Journalists in Ecuador face mounting insecurity

Apr 26, 2024 in Digital and Physical Safety

When a group of masked, armed men stormed the TC Television network studios in Guayaquil, Ecuador during a live broadcast in January, the lack of security Ecuadorian journalists experience today was exposed.

Violence against reporters in the country isn’t new as of this incident a few months ago, but it has escalated as drug traffickers have gained more control over certain territories.

Diego Ortiz, a university professor and former editor of the newspaper, El Comercio, remembers the kidnapping and murder of his colleagues in 2018 as a turning point for journalism in the country.

"Six years ago, we sent a team on a mission and we realized how dangerous it was to be a journalist in Ecuador. We didn't know how reliable it was to send them with the police or the military. There were leaks of information that put them in danger. They were all killed," said Ortiz, who added that the State does not have the capacity to protect reporters, especially in "hot" zones.

Nearly six years later, the escalation of violence against Ecuadorian journalists has led to a 275% increase in death threats.

In late 2023, a journalist in a coastal province exposed irregularities in last-minute contracts awarded by a local municipality. Following the report, the journalist received a note that read "either you shut up or you die." Shortly after, his vehicle was vandalized with a toxic substance.

His case was the 10th occurrence in 2023 in which a journalist fled the country due to threats against their life, according to the Ecuadorian nonprofit Periodistas Sin Cadenas (Journalists Without Chains, in English). 

This organization, explained one of its founders, Susana Morán, who is also a journalist for Plan V magazine, operates in honor of the murdered journalists of El Comercio, who pleaded for their lives as they were chained and locked up. Periodistas Sin Cadenas offers resources and support to prevent investigations from being silenced, hosting digital and physical security workshops.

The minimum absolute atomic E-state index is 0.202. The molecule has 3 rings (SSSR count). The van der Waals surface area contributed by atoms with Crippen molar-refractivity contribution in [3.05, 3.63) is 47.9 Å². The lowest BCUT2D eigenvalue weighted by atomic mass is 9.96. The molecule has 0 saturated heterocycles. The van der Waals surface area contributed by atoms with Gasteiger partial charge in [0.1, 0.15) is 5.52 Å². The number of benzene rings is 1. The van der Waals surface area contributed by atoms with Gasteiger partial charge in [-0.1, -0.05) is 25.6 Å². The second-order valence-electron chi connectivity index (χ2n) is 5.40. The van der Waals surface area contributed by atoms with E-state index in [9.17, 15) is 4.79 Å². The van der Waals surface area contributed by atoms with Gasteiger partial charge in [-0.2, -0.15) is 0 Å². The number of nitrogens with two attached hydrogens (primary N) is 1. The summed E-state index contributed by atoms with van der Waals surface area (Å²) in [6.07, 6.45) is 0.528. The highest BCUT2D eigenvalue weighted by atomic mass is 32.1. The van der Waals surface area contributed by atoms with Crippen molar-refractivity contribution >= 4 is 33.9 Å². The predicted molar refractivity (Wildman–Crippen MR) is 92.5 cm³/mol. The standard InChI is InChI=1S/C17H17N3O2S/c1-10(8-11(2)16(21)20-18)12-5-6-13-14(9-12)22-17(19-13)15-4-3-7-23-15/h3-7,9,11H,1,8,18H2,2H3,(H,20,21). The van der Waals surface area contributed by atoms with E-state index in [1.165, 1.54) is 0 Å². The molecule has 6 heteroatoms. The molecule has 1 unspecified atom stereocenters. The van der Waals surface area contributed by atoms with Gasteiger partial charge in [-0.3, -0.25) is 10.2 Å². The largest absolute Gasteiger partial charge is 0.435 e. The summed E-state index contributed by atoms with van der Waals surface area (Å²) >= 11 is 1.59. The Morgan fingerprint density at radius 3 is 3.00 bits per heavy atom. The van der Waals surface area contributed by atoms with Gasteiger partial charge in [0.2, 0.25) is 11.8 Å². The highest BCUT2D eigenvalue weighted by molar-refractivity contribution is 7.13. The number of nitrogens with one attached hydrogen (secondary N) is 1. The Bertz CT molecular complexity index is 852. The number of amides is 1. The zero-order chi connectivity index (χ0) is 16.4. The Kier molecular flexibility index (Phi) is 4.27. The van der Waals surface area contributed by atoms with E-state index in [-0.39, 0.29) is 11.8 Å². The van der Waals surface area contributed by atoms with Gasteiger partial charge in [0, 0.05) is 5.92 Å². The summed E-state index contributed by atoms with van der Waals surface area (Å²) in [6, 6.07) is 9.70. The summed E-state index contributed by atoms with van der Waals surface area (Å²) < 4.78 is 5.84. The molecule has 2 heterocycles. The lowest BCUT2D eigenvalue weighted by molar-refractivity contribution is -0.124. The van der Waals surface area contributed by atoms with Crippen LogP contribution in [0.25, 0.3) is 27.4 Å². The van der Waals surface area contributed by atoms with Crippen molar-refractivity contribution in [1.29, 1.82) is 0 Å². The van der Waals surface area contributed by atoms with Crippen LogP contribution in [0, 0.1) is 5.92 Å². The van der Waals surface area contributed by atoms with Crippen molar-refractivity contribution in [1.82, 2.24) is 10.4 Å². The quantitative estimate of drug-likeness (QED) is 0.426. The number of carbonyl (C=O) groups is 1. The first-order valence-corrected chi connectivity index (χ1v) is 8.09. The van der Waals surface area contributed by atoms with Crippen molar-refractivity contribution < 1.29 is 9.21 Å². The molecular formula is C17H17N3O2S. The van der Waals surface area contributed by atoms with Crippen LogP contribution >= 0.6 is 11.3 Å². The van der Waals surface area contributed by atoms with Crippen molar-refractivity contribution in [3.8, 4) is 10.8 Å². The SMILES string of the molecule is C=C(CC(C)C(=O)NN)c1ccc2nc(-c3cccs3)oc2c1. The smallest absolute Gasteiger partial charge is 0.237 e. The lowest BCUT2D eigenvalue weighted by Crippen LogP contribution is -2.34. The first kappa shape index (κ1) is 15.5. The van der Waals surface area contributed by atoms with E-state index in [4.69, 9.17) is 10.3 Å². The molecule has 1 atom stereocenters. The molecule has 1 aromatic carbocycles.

"The events at the Guayaquil channel paint a bleak picture of the state of the Ecuadorian press,” said Morán. “Journalism has become a target of organized crime, forcing journalists to continue their work in the midst of a serious lack of protection. The intrusion of an armed group into one of the country's channels underscores this reality, and the State's inability to prioritize the protection of journalists."

Independent media is under siege at all levels, with threats on the rise, stressed Morán. Vulnerabilities can emerge, for instance, in response to coverage of potholes, water shortages or inadequate public services and local government mismanagement. "In some areas, local governments are heavily infiltrated by drug cartels," she noted.

The growing atmosphere of distrust is also affecting journalists’ relationships with their sources. The pervasive influence of organized crime has reached such levels that detecting who is behind what information has become almost impossible. “From the attorney general's office to local authorities, we have uncertainty about the origin of the sources providing news," said Morán.

A more comprehensive approach to security

Violence against reporters is also driving university students further and further away from pursuing jobs in media, whether it be at a newspaper, digital outlet or television station, said Ortiz: "Students are less and less interested in becoming journalists. It is a dangerous, unsafe profession, with no financial security.”

Despite the gloomy environment, there are steps journalists can take to protect themselves, believes Morán.

“Security must be comprehensive – digital, physical and editorial,” she said. “Media outlets have a responsibility here. They should carefully consider their approach to stories, now that any story can put journalists at risk. Collaboration with other media and journalists allows us to show these people that, even if they are dangerous, there is a strong group behind each story. It is a matter of internal solidarity.”

Journalists should also be more cautious when handling sources, and vigilant when dealing with social media accounts that promote specific narratives, urged Morán.

"In difficult contexts, journalism must adapt and find alternative approaches," she concluded.

Photo of Quito by Kiyoshi on Unsplash.

This article was originally published on IJNet Spanish and translated by Ana Prieto